Norn shouldn’t be penalized for ‘missteps,’ lawyer argues

Last modified: November 3, 2021 at 9:53am

The lawyer representing Tu Nedhé-Wiilideh MLA Steve Norn in a public inquiry over whether he breached the MLAs’ code of conduct says his client should not be penalized for what he describes as “missteps.” 

A complaint by Norn’s fellow MLAs alleges he broke mandatory self-isolation in April then misled the public about his compliance with public health orders. The public hearing ended on Tuesday afternoon with closing remarks, following six days of evidence and testimony from a dozen witnesses.  

Norn’s lawyer, Steven Cooper, criticized the inquiry process itself as being “tainted by a lack of impartiality,” claiming the results are “largely predetermined.” 


“Justice isn’t served in a race car. Justice needs to be slow, deliberative, understanding and fair,” he said. 

When his previous requests to delay proceedings were denied, Cooper said the proceedings were “politically motivated” by the impending start of the Legislative Assembly. Sole adjudicator Justice Ronald Barclay has denied that claim. 

Cooper on Tuesday further claimed Norn is being prosecuted for “political ends.” 

“This process is the symptom of a disease where bureaucracy has overtaken democracy in the Northwest Territories, and God help anybody who raises a hand in protest, because that’s why Mr Norn is here,” Cooper said, calling Norn “one of the defenders of the democratic traditions of the Northwest Territories.”

Cooper’s remarks echo statements he made in response to the findings of two reviews examining the work environment at the NWT legislature, in which Norn was a key complainant. Cooper also represented Norn in that case. 


The MLA was one of four people who accused longtime legislature clerk Tim Mercer of bullying and demeaning staff and MLAs. The company conducting the reviews upheld a complaint that Mercer breached confidentiality, but decided three other complaints – including one from Norn – were not founded.

The workplace review concluded the clerk’s office is “divided” but not toxic in an “overall or broad sense.” Cooper at the time called those findings “largely irrelevant” and the “by-product of a dysfunctional and corrupt system.”

Barclay has previously ruled allegations about the atmosphere of the Legislative Assembly and complaints against Mercer are not relevant to the current inquiry into whether Norn broke isolation and misled the public. 

Summary of the allegations against Norn

Maurice Laprairie, council to the sole adjudicator – whose role is to be impartial – detailed a summary of the evidence in the inquiry on Tuesday. He noted Barclay will have to determine the credibility of witnesses and how to weigh their testimony.


Among the allegations, Norn is accused of breaking isolation on April 8 by hugging and kissing his daughter – who was separately isolating – then doing so again on April 17 by visiting the Legislative Assembly, and on April 18 by attending the Yellowknife Racquet Club as well as delivering a package to a friend.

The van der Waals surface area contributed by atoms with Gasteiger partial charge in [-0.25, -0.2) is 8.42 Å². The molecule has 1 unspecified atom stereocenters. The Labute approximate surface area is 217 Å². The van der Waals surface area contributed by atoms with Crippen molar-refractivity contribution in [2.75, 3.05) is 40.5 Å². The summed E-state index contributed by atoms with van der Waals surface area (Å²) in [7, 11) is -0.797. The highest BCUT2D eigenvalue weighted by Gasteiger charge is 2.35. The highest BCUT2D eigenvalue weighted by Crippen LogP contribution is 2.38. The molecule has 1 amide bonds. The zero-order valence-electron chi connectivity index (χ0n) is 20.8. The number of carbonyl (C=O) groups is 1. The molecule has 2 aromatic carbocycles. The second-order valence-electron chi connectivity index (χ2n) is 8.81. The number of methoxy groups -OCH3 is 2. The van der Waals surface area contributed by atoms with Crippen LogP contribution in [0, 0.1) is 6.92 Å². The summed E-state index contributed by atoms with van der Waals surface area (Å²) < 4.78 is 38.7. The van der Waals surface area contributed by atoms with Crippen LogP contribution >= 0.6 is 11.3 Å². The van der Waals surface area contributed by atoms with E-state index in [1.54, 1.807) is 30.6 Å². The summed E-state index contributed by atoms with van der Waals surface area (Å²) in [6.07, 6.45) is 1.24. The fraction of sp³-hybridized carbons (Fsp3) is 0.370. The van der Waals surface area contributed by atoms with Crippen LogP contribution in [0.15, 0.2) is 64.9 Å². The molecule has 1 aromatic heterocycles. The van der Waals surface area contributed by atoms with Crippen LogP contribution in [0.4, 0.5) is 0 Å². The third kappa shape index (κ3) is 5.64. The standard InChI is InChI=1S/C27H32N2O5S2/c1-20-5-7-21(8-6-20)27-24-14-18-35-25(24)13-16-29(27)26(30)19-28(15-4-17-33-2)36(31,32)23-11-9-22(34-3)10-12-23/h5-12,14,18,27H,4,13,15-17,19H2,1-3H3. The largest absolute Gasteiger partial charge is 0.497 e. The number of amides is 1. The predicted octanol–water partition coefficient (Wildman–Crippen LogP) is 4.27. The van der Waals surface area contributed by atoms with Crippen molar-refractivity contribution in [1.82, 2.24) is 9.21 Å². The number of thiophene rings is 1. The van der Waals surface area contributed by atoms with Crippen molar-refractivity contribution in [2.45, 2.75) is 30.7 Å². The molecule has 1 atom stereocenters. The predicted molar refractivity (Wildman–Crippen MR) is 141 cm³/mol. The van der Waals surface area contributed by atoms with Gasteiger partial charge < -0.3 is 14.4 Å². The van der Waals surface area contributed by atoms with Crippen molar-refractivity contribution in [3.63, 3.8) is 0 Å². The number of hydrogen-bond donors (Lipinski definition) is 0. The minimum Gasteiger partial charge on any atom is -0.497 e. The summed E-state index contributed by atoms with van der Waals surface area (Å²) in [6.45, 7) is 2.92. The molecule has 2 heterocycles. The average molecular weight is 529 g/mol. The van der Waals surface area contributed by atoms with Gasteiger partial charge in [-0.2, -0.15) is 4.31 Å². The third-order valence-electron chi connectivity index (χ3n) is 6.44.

Cooper acknowledged the evidence suggests those incidents occurred but pointed to Norn’s testimony that, at the time, he believed his isolation had ended on April 17. Other evidence presented during the inquiry indicated Norn received a letter outlining that his isolation period lasted up to and including April 18.

Cooper, however, said the territory’s isolation rules are confusing and Norn shouldn’t be criticized nor punished for a “miscalculation.”

“It’s so confusing we can’t figure it out,” he said.

Barclay will also have to determine whether Norn misled public health regarding his whereabouts during his isolation period, misled the public by telling Cabin Radio he “followed all the rules,” and whether he failed to accept responsibility for his actions and correct them to the extent possible. 

Stephanie Gilbert, a registered nurse who manages the team that responds to Covid-19 outbreaks in the Yellowknife region, testified that Norn’s contact-tracing investigation was “much longer, more complicated, and certainly at times stressful and difficult” because the MLA kept changing his story.

She said when someone who has tested positive for Covid-19 doesn’t give an accurate account of their activities, it puts others at risk.

Norn testified that he got his dates confused and did not intentionally mislead the public. Cooper described Norn as being under “extreme stress” at the time.

Cooper added that Barclay must separate theoretical risk from real risk, arguing there was no proof of “any passage of Covid” due to Norn leaving isolation. 

Cooper argues against penalties

Barclay is now tasked with deciding whether to dismiss the complaint against Norn or find the MLA guilty of contravening the code of conduct.

In the latter event, Barclay has the power to recommend one or more of a range of consequences, including a reprimand, a fine of up to $25,000, suspension of up to 30 days, costs to be determined by the adjudicator, or that Norn’s seat in the assembly be declared vacant.

MLAs will have to vote on any course of action Barclay recommends.

Cooper argued against Norn facing any of those penalties. He said if the MLA did breach the code of conduct it was minor, inadvertent, or was made in good faith. He added that his client has already “suffered mightily for his mistakes” due to the inquiry process.

“There’s no escaping this in the Northwest Territories. Every store he goes into, every street he walks down, every plane he goes on, there’s the potential for people looking at him differently, treating him differently,” he said.

“There’s really nothing you can do that is going to be even more painful than the pain he’s already suffered.”

Cooper said if Barclay does determine further consequences are required, the only appropriate recommendation would be a censure, arguing anything else would be “unfair and unjust.”